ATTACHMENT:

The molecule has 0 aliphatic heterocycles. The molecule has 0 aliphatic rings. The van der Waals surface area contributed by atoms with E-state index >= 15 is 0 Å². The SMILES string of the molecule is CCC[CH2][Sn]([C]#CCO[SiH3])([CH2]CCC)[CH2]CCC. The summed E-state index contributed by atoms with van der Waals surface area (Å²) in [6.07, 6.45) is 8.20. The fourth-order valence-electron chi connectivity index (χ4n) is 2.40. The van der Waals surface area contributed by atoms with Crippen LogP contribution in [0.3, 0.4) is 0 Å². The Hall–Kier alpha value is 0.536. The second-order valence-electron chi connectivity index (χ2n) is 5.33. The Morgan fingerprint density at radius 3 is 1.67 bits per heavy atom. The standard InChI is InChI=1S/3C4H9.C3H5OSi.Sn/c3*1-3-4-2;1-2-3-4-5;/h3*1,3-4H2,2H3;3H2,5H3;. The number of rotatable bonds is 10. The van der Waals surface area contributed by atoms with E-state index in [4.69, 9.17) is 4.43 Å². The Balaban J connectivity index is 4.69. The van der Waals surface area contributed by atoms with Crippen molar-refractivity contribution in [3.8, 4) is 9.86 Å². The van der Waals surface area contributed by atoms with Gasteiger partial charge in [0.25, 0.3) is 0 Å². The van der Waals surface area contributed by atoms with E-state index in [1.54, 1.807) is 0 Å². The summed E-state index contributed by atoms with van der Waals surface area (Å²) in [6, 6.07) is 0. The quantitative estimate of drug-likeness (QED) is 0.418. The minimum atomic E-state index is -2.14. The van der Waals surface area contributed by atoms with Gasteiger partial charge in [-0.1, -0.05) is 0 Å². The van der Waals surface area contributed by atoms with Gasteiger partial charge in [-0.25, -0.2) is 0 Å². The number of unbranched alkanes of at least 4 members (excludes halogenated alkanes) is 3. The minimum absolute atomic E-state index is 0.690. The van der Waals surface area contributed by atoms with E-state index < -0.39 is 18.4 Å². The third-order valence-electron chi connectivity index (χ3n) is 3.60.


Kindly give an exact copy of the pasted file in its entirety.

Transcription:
The molecule has 0 aliphatic heterocycles. The molecule has 0 aliphatic rings. The van der Waals surface area contributed by atoms with E-state index >= 15 is 0 Å². The SMILES string of the molecule is CCC[CH2][Sn]([C]#CCO[SiH3])([CH2]CCC)[CH2]CCC. The summed E-state index contributed by atoms with van der Waals surface area (Å²) in [6.07, 6.45) is 8.20. The fourth-order valence-electron chi connectivity index (χ4n) is 2.40. The van der Waals surface area contributed by atoms with Crippen LogP contribution in [0.3, 0.4) is 0 Å². The Hall–Kier alpha value is 0.536. The second-order valence-electron chi connectivity index (χ2n) is 5.33. The Morgan fingerprint density at radius 3 is 1.67 bits per heavy atom. The standard InChI is InChI=1S/3C4H9.C3H5OSi.Sn/c3*1-3-4-2;1-2-3-4-5;/h3*1,3-4H2,2H3;3H2,5H3;. The number of rotatable bonds is 10. The van der Waals surface area contributed by atoms with E-state index in [4.69, 9.17) is 4.43 Å². The Balaban J connectivity index is 4.69. The van der Waals surface area contributed by atoms with Crippen molar-refractivity contribution in [3.8, 4) is 9.86 Å². The van der Waals surface area contributed by atoms with Gasteiger partial charge in [0.25, 0.3) is 0 Å². The van der Waals surface area contributed by atoms with E-state index in [1.54, 1.807) is 0 Å². The summed E-state index contributed by atoms with van der Waals surface area (Å²) in [6, 6.07) is 0. The quantitative estimate of drug-likeness (QED) is 0.418. The minimum atomic E-state index is -2.14. The van der Waals surface area contributed by atoms with Gasteiger partial charge in [-0.1, -0.05) is 0 Å². The van der Waals surface area contributed by atoms with Gasteiger partial charge in [-0.25, -0.2) is 0 Å². The number of unbranched alkanes of at least 4 members (excludes halogenated alkanes) is 3. The minimum absolute atomic E-state index is 0.690. The van der Waals surface area contributed by atoms with E-state index < -0.39 is 18.4 Å². The third-order valence-electron chi connectivity index (χ3n) is 3.60.